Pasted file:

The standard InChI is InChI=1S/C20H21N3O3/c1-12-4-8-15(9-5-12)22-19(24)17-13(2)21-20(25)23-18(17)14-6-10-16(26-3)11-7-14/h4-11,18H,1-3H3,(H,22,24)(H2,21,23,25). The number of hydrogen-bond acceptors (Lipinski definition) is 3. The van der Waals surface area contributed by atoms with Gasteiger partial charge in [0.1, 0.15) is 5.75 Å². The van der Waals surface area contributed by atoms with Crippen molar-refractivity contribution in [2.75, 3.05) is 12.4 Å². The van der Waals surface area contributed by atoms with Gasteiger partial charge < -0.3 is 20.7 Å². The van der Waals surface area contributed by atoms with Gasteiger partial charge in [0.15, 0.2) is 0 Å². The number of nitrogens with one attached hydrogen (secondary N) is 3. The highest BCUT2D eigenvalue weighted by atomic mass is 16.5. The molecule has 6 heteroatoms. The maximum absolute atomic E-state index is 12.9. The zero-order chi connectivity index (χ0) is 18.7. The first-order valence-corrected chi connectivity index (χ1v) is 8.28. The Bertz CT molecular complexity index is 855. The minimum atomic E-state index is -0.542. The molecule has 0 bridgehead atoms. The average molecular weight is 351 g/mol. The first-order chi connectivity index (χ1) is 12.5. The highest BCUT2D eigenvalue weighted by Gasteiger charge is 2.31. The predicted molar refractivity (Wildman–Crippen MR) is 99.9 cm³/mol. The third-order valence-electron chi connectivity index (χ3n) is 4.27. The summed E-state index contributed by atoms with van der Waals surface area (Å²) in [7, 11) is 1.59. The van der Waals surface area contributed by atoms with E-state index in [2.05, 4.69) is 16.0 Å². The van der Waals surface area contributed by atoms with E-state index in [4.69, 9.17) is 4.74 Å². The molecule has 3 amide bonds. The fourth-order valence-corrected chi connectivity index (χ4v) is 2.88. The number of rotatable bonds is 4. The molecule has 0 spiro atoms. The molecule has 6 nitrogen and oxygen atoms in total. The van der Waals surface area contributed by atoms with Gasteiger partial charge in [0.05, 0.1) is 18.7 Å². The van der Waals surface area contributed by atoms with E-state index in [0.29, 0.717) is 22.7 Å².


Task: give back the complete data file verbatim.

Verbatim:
The standard InChI is InChI=1S/C20H21N3O3/c1-12-4-8-15(9-5-12)22-19(24)17-13(2)21-20(25)23-18(17)14-6-10-16(26-3)11-7-14/h4-11,18H,1-3H3,(H,22,24)(H2,21,23,25). The number of hydrogen-bond acceptors (Lipinski definition) is 3. The van der Waals surface area contributed by atoms with Gasteiger partial charge in [0.1, 0.15) is 5.75 Å². The van der Waals surface area contributed by atoms with Crippen molar-refractivity contribution in [2.75, 3.05) is 12.4 Å². The van der Waals surface area contributed by atoms with Gasteiger partial charge < -0.3 is 20.7 Å². The van der Waals surface area contributed by atoms with Gasteiger partial charge in [0.15, 0.2) is 0 Å². The number of nitrogens with one attached hydrogen (secondary N) is 3. The highest BCUT2D eigenvalue weighted by atomic mass is 16.5. The molecule has 6 heteroatoms. The maximum absolute atomic E-state index is 12.9. The zero-order chi connectivity index (χ0) is 18.7. The first-order valence-corrected chi connectivity index (χ1v) is 8.28. The Bertz CT molecular complexity index is 855. The minimum atomic E-state index is -0.542. The molecule has 0 bridgehead atoms. The average molecular weight is 351 g/mol. The first-order chi connectivity index (χ1) is 12.5. The highest BCUT2D eigenvalue weighted by Gasteiger charge is 2.31. The predicted molar refractivity (Wildman–Crippen MR) is 99.9 cm³/mol. The third-order valence-electron chi connectivity index (χ3n) is 4.27. The summed E-state index contributed by atoms with van der Waals surface area (Å²) in [7, 11) is 1.59. The van der Waals surface area contributed by atoms with E-state index in [2.05, 4.69) is 16.0 Å². The van der Waals surface area contributed by atoms with E-state index in [4.69, 9.17) is 4.74 Å². The molecule has 3 amide bonds. The fourth-order valence-corrected chi connectivity index (χ4v) is 2.88. The number of rotatable bonds is 4. The molecule has 0 spiro atoms. The molecule has 6 nitrogen and oxygen atoms in total. The van der Waals surface area contributed by atoms with Gasteiger partial charge in [0.05, 0.1) is 18.7 Å². The van der Waals surface area contributed by atoms with E-state index in [0.29, 0.717) is 22.7 Å².